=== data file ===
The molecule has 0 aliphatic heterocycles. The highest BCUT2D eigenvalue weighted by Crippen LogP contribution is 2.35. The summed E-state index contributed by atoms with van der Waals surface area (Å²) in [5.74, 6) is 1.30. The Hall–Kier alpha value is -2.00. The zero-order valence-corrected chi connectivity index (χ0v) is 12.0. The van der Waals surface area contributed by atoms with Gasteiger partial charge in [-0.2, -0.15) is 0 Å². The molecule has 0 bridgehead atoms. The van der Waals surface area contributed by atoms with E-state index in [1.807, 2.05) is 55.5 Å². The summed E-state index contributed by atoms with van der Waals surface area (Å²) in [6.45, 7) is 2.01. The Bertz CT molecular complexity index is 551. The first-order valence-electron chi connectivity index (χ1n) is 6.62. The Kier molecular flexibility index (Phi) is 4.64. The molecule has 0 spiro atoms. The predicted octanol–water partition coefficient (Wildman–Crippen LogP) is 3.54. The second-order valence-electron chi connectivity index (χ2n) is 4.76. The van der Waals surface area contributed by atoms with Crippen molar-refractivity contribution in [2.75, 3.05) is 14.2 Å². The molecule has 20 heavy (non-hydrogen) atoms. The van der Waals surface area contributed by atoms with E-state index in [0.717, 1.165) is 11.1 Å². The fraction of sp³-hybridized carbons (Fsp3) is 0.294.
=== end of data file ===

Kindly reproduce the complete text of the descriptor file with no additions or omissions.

The molecule has 0 aliphatic heterocycles. The highest BCUT2D eigenvalue weighted by Crippen LogP contribution is 2.35. The summed E-state index contributed by atoms with van der Waals surface area (Å²) in [5.74, 6) is 1.30. The Hall–Kier alpha value is -2.00. The zero-order valence-corrected chi connectivity index (χ0v) is 12.0. The van der Waals surface area contributed by atoms with Gasteiger partial charge in [-0.2, -0.15) is 0 Å². The molecule has 0 bridgehead atoms. The van der Waals surface area contributed by atoms with E-state index in [1.807, 2.05) is 55.5 Å². The summed E-state index contributed by atoms with van der Waals surface area (Å²) in [6.45, 7) is 2.01. The Bertz CT molecular complexity index is 551. The first-order valence-electron chi connectivity index (χ1n) is 6.62. The Kier molecular flexibility index (Phi) is 4.64. The molecule has 0 spiro atoms. The predicted octanol–water partition coefficient (Wildman–Crippen LogP) is 3.54. The second-order valence-electron chi connectivity index (χ2n) is 4.76. The van der Waals surface area contributed by atoms with Crippen molar-refractivity contribution in [2.75, 3.05) is 14.2 Å². The molecule has 20 heavy (non-hydrogen) atoms. The van der Waals surface area contributed by atoms with E-state index in [0.717, 1.165) is 11.1 Å². The fraction of sp³-hybridized carbons (Fsp3) is 0.294.